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Leveraged loan issuers see little love from Fed's Main Street lending program

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Leveraged loan issuers see little love from Fed's Main Street lending program

The Federal Reserve last week put forward two credit facilities that will enable nearly $600 billion in loans to flow to small and medium-sized businesses under the Main Street Lending Program. But a number of rules that cap maximum leverage for firms that borrow under the program will bar large numbers of leveraged loan issuers from participating, an LCD review has found.

Together with a $75 billion equity investment from the Department of the Treasury, the Federal Reserve is committing up to $600 billion through the Main Street New Loan and Main Street Existing Loan Facilities. Under the new loan facility, a borrower can take a maximum of $25 million, and under the extension facility, an existing borrower can take a maximum of $150 million.

However, the new loan facility stipulates a borrower cannot take out any amount that would raise its debt/EBITDA ratio above 4:1, taken in combination with outstanding and committed but undrawn debt.

The same rules apply for the existing loan facility, which is targeted at existing loan issuers looking to upsize their deals, except the new debt/EBITDA ratio cannot be above 6:1.

These caveats on leverage will effectively cap many existing leveraged loan issuers from participating in either of the Main Street programs, based on a review of LCD data.

For example, the average pro forma debt/EBITDA ratio of 2019 M&A-related deals measured 5.9x as of year-end 2019, up slightly from 5.8x at year-end 2018. With synergies, the average leverage declined slightly, to 5.5x from 5.6x, but synergies and add-backs will not be taken into account for the terms of the Main Street programs.

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Some 51% of M&A loans from 2019 had a pro forma debt/EBITDA ratio of 6x or higher, based on unadjusted numbers, while the share of M&A transactions levered at 7x or higher increased to 24%, based on unadjusted EBITDA.

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Additionally, these EBITDA figures measure total debt on the issuer's balance sheet when the loan closes. Typically, that does not include revolving lines of credit that are usually undrawn at closing, which the Fed will include as part of the debt/EBITDA ratio measurement, likely pushing the ratio higher.

"From a borrower's perspective, there are a number of challenges in the way the program has been structured that makes it difficult for a typical American corporate to access it, especially in terms of leverage and how that is determined," said Sartaj Gill, finance partner at Davis Polk. "My sense is that many of the companies meant to benefit from the program are out of the box based on current program parameters."

Other terms of the program

While regulated banks will make the eligible loans, they will only retain a 5% share in them, selling the remaining 95% to the Fed's Main Street facility. Only depository institutions, bank holding companies, and savings and loan banks are designated as eligible lenders, meaning direct lenders would not be able to participate.

The unsecured loans under the programs will carry a four-year tenor, and despite the program's title, the loans are not designed exclusively for small companies. The terms allow for borrowers to have up to 10,000 employees and a maximum of $2.5 billion in 2019 annual revenues.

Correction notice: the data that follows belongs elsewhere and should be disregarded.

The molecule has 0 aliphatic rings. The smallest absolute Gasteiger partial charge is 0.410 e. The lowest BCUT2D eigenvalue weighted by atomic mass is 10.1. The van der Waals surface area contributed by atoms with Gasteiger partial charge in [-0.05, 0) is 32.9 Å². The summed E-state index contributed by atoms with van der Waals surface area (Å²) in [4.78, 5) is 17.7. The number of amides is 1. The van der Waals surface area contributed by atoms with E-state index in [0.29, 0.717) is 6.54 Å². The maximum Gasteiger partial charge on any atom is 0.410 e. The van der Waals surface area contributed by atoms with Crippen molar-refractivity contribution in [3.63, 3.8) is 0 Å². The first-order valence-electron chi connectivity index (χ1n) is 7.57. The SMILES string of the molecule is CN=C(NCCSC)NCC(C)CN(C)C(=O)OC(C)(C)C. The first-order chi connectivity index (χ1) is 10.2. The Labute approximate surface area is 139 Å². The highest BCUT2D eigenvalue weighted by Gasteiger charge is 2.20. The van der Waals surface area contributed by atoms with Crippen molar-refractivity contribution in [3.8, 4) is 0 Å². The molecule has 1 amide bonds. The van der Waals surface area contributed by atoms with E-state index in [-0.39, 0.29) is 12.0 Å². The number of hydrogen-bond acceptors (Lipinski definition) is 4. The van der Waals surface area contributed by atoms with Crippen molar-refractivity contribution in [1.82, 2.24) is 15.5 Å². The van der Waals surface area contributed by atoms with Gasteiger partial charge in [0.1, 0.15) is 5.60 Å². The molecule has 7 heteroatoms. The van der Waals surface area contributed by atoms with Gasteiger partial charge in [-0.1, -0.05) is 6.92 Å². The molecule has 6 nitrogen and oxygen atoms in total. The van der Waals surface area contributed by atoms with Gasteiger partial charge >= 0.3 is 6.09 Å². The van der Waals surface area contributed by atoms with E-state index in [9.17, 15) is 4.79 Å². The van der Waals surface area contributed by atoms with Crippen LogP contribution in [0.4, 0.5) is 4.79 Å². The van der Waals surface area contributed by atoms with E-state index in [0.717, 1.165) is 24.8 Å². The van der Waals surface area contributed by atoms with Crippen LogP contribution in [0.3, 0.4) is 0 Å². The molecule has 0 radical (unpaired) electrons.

Based on 2019 M&A deals, an estimated 80% of leveraged loan issuers would qualify on the revenue basis alone, but a much smaller percentage may ultimately qualify for Main Street liquidity because of leverage requirements.

"The eligibility criteria are broad, so the program should pick up much of corporate America," said Gill of Davis Polk. "But when you get in the details, you realize unless you have met the myriad requirements for taking out a new loan, it is unlikely that many firms can access the facility."

The exclusion of some leveraged firms from the program is consistent with other concerns that private-equity-backed businesses will not receive public aid for the ongoing economic crisis. Recent news reports have highlighted how the private equity industry continues to lobby the U.S. government to amend the Coronavirus Aid Relief and Economic Security Act after it emerged that many portfolio companies will be unable to access the act's small-business Paycheck Protection Program.

Still, others comment that there ought to be a limit to government support of the economy, especially when highly levered investments are considered.

"Markets work best when participants have a healthy fear of loss," wrote Howard Marks, co-founder of Oaktree Capital Management, in an April 14 memo to clients. "It shouldn't be the role of the Fed or the government to eradicate it. Some people argue these days that there's no way those who took on leverage that turned out to be excessive could have been expected to anticipate a pandemic and the resultant damage to the economy. But unlikely (and even unforeseeable) things happen from time to time, and investors and businesspeople have to allow for that possibility and expect to bear the consequences."

The Federal Reserve is accepting comments on the Main Street Lending facility and other COVID-19 linked programs until April 16.

This analysis was written by Alexander Saeedy, who covers CLOs and leveraged finance for LCD.

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